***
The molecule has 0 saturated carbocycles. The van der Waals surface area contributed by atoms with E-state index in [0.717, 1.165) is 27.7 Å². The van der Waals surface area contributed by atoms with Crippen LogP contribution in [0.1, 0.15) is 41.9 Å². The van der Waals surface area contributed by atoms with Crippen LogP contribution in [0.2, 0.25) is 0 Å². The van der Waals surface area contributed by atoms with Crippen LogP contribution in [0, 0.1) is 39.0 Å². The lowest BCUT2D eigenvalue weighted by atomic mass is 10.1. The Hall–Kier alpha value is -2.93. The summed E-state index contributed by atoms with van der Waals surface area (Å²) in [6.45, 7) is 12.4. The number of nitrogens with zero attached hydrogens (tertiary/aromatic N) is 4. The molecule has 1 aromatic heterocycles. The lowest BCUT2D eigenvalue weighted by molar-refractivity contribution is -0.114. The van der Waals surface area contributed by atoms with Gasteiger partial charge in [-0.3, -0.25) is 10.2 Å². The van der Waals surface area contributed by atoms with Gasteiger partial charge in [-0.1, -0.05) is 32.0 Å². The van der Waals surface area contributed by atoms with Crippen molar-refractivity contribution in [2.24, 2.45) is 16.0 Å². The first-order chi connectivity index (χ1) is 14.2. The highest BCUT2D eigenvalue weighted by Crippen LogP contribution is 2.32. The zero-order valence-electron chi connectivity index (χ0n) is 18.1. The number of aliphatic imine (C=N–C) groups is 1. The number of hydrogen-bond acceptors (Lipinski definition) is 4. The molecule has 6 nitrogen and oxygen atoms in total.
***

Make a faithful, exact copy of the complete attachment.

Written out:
The molecule has 0 saturated carbocycles. The van der Waals surface area contributed by atoms with E-state index in [0.717, 1.165) is 27.7 Å². The van der Waals surface area contributed by atoms with Crippen LogP contribution in [0.1, 0.15) is 41.9 Å². The van der Waals surface area contributed by atoms with Crippen LogP contribution in [0.2, 0.25) is 0 Å². The van der Waals surface area contributed by atoms with Crippen LogP contribution in [0, 0.1) is 39.0 Å². The lowest BCUT2D eigenvalue weighted by atomic mass is 10.1. The Hall–Kier alpha value is -2.93. The summed E-state index contributed by atoms with van der Waals surface area (Å²) in [6.45, 7) is 12.4. The number of nitrogens with zero attached hydrogens (tertiary/aromatic N) is 4. The molecule has 1 aromatic heterocycles. The lowest BCUT2D eigenvalue weighted by molar-refractivity contribution is -0.114. The van der Waals surface area contributed by atoms with Gasteiger partial charge in [-0.3, -0.25) is 10.2 Å². The van der Waals surface area contributed by atoms with Gasteiger partial charge in [-0.1, -0.05) is 32.0 Å². The van der Waals surface area contributed by atoms with Crippen molar-refractivity contribution in [2.24, 2.45) is 16.0 Å². The first-order chi connectivity index (χ1) is 14.2. The highest BCUT2D eigenvalue weighted by Crippen LogP contribution is 2.32. The zero-order valence-electron chi connectivity index (χ0n) is 18.1. The number of aliphatic imine (C=N–C) groups is 1. The number of hydrogen-bond acceptors (Lipinski definition) is 4. The molecule has 6 nitrogen and oxygen atoms in total.